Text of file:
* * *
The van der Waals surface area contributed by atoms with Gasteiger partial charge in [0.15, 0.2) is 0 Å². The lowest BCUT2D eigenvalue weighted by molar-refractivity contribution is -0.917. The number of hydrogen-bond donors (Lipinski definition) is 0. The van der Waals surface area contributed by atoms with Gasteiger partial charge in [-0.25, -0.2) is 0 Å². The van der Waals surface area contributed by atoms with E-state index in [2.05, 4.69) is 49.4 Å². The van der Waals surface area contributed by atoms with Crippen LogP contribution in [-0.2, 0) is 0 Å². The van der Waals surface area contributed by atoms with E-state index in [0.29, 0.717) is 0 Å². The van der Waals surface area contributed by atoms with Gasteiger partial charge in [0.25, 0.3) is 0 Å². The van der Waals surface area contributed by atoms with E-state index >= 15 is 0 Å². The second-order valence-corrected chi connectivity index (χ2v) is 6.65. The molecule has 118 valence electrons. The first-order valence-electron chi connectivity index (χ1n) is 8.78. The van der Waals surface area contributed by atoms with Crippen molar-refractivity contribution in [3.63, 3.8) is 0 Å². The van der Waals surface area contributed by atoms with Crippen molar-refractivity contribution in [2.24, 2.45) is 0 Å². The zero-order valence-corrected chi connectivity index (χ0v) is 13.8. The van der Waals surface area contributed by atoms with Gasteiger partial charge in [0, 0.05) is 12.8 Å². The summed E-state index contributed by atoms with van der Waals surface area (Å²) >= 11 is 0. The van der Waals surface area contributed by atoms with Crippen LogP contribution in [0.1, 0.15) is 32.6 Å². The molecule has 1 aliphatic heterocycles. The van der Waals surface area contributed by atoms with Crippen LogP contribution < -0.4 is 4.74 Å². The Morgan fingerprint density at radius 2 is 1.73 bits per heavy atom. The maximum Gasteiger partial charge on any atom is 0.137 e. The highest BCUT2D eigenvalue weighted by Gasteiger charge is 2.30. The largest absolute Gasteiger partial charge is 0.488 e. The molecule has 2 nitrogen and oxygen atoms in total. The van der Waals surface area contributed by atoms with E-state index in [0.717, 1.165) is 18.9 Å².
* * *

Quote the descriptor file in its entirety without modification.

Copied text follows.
The van der Waals surface area contributed by atoms with Gasteiger partial charge in [0.15, 0.2) is 0 Å². The lowest BCUT2D eigenvalue weighted by molar-refractivity contribution is -0.917. The number of hydrogen-bond donors (Lipinski definition) is 0. The van der Waals surface area contributed by atoms with Gasteiger partial charge in [-0.25, -0.2) is 0 Å². The van der Waals surface area contributed by atoms with E-state index in [2.05, 4.69) is 49.4 Å². The van der Waals surface area contributed by atoms with Crippen LogP contribution in [-0.2, 0) is 0 Å². The van der Waals surface area contributed by atoms with E-state index in [0.29, 0.717) is 0 Å². The van der Waals surface area contributed by atoms with Gasteiger partial charge in [0.25, 0.3) is 0 Å². The van der Waals surface area contributed by atoms with E-state index >= 15 is 0 Å². The second-order valence-corrected chi connectivity index (χ2v) is 6.65. The molecule has 118 valence electrons. The first-order valence-electron chi connectivity index (χ1n) is 8.78. The van der Waals surface area contributed by atoms with Crippen molar-refractivity contribution in [3.63, 3.8) is 0 Å². The van der Waals surface area contributed by atoms with Crippen molar-refractivity contribution in [2.24, 2.45) is 0 Å². The zero-order valence-corrected chi connectivity index (χ0v) is 13.8. The van der Waals surface area contributed by atoms with Gasteiger partial charge in [0, 0.05) is 12.8 Å². The summed E-state index contributed by atoms with van der Waals surface area (Å²) >= 11 is 0. The van der Waals surface area contributed by atoms with Crippen LogP contribution in [0.1, 0.15) is 32.6 Å². The molecule has 1 aliphatic heterocycles. The van der Waals surface area contributed by atoms with Crippen LogP contribution < -0.4 is 4.74 Å². The Morgan fingerprint density at radius 2 is 1.73 bits per heavy atom. The maximum Gasteiger partial charge on any atom is 0.137 e. The highest BCUT2D eigenvalue weighted by Gasteiger charge is 2.30. The largest absolute Gasteiger partial charge is 0.488 e. The molecule has 2 nitrogen and oxygen atoms in total. The van der Waals surface area contributed by atoms with E-state index in [0.717, 1.165) is 18.9 Å².